A Tamil lorry driver who was brutally attacked in public by a Sri Lankan police officer and had his shirt ripped, insisted that he “wants justice” and that “no one should ever have to face this kind of injustice”.
Kalaimakan Praveen, a Tamil lorry driver working in Pannipitiya, was thrown to the ground by a Sri Lankan constable who then proceeded to jump on his body.
Praveen, who works for a vegetable market in Dehiwala, stated that fatigue from working long hours without much rest had made him temporarily lose focus and caused him to accidentally clip a police officer lightly.
“I was coming towards Dehiwala in a lorry loaded with vegetables from Bandarawela. There was heavy traffic in the Pannipitiya area and I suddenly fell asleep momentarily without realising when I passed the traffic lights. At this time, I realised that the vehicle had left the road and headed towards the police officer who was on duty on the road. I did not know what to do. However, I thought I must somehow steer the car towards the road. Despite my efforts, the vehicle collided lightly with the police officer,” he said.
Despite only unintentionally hitting the police officer, Praveen was subject to being brutal assaulted and not given a chance to explain himself.
“In the immediate aftermath, for one or two minutes, I could process what had happened. It was then when another constable next to the police officer opened the door of my vehicle and pulled me out and attacked me. He didn't even give me a chance to explain what happened. Even those who were nearby could not see how he badly behaved for the mistake I made unknowingly. He attacked me brutally. He pushed me down, climbed on me and trampled on me.”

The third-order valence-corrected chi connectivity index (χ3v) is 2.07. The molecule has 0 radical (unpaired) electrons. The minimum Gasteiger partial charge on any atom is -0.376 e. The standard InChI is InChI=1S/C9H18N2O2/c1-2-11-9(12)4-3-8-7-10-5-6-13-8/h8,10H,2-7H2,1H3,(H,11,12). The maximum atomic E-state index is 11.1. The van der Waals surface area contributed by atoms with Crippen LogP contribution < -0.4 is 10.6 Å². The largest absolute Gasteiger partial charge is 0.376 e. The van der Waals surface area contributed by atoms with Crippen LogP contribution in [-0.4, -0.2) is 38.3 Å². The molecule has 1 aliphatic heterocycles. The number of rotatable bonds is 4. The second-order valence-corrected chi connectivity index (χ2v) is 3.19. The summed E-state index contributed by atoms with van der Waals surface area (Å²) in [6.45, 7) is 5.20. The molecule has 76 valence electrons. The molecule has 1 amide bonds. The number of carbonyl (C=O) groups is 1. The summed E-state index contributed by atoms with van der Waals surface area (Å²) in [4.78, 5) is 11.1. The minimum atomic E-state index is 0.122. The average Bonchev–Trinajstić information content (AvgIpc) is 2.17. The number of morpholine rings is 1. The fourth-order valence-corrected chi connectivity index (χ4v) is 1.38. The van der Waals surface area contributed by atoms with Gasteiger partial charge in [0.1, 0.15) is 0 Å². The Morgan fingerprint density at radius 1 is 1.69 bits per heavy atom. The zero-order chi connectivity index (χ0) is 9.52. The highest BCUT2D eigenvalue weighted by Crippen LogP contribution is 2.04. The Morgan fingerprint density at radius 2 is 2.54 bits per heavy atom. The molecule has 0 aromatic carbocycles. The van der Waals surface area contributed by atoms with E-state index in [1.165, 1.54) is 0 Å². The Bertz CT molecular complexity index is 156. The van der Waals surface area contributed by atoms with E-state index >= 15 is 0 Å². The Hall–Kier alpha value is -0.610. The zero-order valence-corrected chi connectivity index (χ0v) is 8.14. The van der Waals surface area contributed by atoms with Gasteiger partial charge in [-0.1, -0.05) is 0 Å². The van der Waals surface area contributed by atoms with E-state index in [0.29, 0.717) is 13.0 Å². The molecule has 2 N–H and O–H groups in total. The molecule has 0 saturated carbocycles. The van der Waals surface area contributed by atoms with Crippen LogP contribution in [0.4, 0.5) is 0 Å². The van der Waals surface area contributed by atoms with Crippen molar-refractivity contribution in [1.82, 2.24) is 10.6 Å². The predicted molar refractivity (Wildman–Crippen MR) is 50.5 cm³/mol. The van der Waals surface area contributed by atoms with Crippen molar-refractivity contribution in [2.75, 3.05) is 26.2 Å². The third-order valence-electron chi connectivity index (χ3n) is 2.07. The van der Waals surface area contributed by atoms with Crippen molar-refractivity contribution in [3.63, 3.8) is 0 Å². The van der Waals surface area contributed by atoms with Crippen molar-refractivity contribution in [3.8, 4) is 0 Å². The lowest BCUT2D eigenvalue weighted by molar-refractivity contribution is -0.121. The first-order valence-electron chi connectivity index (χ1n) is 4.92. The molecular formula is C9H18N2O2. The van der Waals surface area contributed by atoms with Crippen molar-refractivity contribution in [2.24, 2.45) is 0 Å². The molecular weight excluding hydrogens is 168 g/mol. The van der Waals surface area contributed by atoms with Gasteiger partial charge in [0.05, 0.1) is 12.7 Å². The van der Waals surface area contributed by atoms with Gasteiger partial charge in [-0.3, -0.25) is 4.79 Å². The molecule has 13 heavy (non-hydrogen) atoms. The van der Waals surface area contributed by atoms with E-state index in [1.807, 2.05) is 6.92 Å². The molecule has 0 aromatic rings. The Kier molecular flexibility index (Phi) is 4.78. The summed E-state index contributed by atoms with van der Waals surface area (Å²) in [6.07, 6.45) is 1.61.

The 24-year-old driver from Haputale, had only been a lorry driver for around two months, but has now had his license revoked following the incident.
The Sri Lankan police constable attached to the Maharagama police department was arrested after a video of the incident was shared widely online and drew extensive backlash.
Following the incident, Sri Lanka’s police spokesperson Deputy Inspector General Ajith Rohana clarified in an interview that “self-defence can be used by the public if and only when the Police officer is misusing his powers while on active duty.” He added, “the public can defend themselves to protect their health and lives, as they are mostly unarmed”.
Across the North-East Tamils and Muslims are constantly subjected to police harassment, surveillance and violence. Police officers are known to intimidate civil-society members and are linked heavily with the military apparatus. Recently, Sri Minister of Public Security, Sarath Weerasekara announced that 190 new police stations will be built in Sri Lanka, adding to the existing 494 police stations, noting that it was a was a measure taken to “create a society free of fear and suspicion for the people of this country”. The North-East continues to remain one of the most militarised regions on the planet.